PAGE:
Charles Taylor’s One Wheel Vehicles

Charles Taylor on his one wheel vehicle

Charles Taylor on his one wheel vehicle

Got a note the other day pointing to a website about Charles F. Taylor and his efforts to build a one wheel vehicle. When you think one wheel, you probably picture monowheels, where the operator sits inside the wheel, but Taylor was on a different path altogether, his wheel was centered within a platform that carried the driver, engine, steering and everything else. It isn't immediately apparent how it operates, or even if it would, but there's a lengthy video showing progress over about 10 years, from the earliest efforts to a far more advanced version and surprisingly enough, it actually works.

The vehicle utilized two gyroscopes, one, with rotating mass mounted vertically, was used for steering and controlling lateral stability. The second, mounted horizontally, controlled longitudinal stability. There was also a weighted balance sensor which sent signals to an air blower, varying the shutter opening, regulating air pressure to assist in pitch control.

There is also a torque reaction mechanism which works to counter forces during acceleration and deceleration, I'm still trying to figure that one out and it looks like the folks developing the working models are a little unclear on the details themselves.

One potential version of the Taylor one wheel vehicle

One potential version of the Taylor one wheel vehicle

Taylor's aim, according to the 1964 patent application, was to build a vehicle for off road use, able to traverse rugged terrain better than a 4 wheeled vehicle or even a motorcycle. Of course, motorcycles in Taylor's time frame, the 1950s and 1960s, were nowhere near as capable as off road bikes of today, but what's important here is the creativity, ingenuity and motivation displayed by Charles Taylor who built these amazing vehicles without any computer assistance, either in the design process or in the actual function of the vehicle itself, all of the steering and balance are electro-mechanical. That's impressive!

Surviving parts of the Taylor one wheel vehicle

Surviving parts of the Taylor one wheel vehicle - Hemmings Auto Blog photo

Last year, Hemmings Auto blog had a couple of posts on this vehicle and the son of Charles Taylor sent them some photos of a few surviving pieces of Taylor's vehicles, the photo above is one. According to that post, his son would like to see someone who could reassemble the pieces and get the whole thing working again, but I think a lot of us would like to see that happen. An amazing piece of work.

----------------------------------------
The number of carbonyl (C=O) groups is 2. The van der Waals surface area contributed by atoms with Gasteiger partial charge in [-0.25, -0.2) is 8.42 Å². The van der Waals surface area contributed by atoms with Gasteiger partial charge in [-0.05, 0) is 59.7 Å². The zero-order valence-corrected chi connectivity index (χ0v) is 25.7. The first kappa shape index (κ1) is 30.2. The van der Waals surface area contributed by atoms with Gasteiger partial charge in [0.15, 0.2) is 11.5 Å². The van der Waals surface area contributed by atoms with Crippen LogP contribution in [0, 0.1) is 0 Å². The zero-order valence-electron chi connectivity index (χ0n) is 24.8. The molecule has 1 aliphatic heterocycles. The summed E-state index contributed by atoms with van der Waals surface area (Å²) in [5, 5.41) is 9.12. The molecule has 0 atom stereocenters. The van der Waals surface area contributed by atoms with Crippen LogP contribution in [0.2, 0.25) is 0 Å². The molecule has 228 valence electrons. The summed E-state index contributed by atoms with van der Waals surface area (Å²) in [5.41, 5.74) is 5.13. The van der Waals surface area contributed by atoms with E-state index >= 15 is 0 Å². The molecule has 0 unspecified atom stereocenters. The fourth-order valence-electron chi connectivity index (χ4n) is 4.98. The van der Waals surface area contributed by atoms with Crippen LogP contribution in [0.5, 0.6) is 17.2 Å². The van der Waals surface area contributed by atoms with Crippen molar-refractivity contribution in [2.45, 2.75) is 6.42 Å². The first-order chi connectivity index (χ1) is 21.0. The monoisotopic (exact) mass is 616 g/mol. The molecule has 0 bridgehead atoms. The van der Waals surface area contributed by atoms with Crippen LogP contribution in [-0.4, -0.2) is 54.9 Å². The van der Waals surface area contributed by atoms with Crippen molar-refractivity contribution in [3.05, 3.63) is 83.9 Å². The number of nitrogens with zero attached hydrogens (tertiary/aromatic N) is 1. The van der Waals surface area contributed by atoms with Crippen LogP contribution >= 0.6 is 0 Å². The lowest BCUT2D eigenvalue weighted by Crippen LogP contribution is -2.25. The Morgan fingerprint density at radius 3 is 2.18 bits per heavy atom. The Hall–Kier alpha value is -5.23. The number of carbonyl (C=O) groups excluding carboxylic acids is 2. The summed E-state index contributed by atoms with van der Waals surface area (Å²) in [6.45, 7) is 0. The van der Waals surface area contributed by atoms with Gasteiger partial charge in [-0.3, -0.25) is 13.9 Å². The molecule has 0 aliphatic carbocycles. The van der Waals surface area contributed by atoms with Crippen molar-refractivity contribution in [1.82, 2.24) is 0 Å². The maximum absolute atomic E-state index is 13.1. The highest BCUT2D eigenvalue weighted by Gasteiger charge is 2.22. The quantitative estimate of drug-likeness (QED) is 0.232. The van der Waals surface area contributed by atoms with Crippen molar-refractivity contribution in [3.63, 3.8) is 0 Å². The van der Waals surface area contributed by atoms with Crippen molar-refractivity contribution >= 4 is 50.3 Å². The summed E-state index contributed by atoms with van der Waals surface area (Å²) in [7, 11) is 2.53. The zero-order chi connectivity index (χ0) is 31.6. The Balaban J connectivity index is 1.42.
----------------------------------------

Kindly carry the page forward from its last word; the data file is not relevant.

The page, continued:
Thanks for the great tip, Paul!

Link: Univ. of California Berkeley
Link: video of one wheeler in action

Link: Hemmings Auto Blog
Related: Monowheels and Dicycles

Comments

  1. says

    Wow.

    The first one really did seem like a “model” but the two seater later in the clip was stable, smooth and looked like a blast to ride (drive? motate?). Like a sidecar rig with the big center wheel out of one of those Kenner SSP cars with the ripcord from the 70s.

    Love to try an IBA Saddlesore on one of those.

  2. Miles says

    That torque arm is amazing, it looks like the chassis is slung under the pivot point, and the action of the torque arm moves the effective fulcrum, thus not requiring any “movable ballast”, or actually any ballast, unlike most mono-wheel designs.

    Also this design automatically provides self balancing of acceleration forces by forcing the fulcrum to be attached to the torque effect.

    Go just before the halfway point to see the torque arm in action as it hits a piece of lumber in the road.

    Amazing. Very cool. And refreshing to think that not everything needs to (or can) be done in software by computers, as the people behind the Segway would have you believe.

  3. B*A*M*F says

    Those are fantastic! I want the second one with the tractor wheel.

    It’s amazing that this is all done mechanically, but think about what this fellow could have done with a little modern computer hardware and software as well.

  4. Tin Man 2 says

    Simply amazzzzing, A mechanical genious. Dont know if it could be usefull but what a design exercise.

  5. todd says

    I would get terrible motion sickness from piloting that thing. It’s real neat.

    -todd

  6. says

    Really cool concept and made all the cooler knowing he did it without any thing but his imagination and a whole ton of work and prototypes.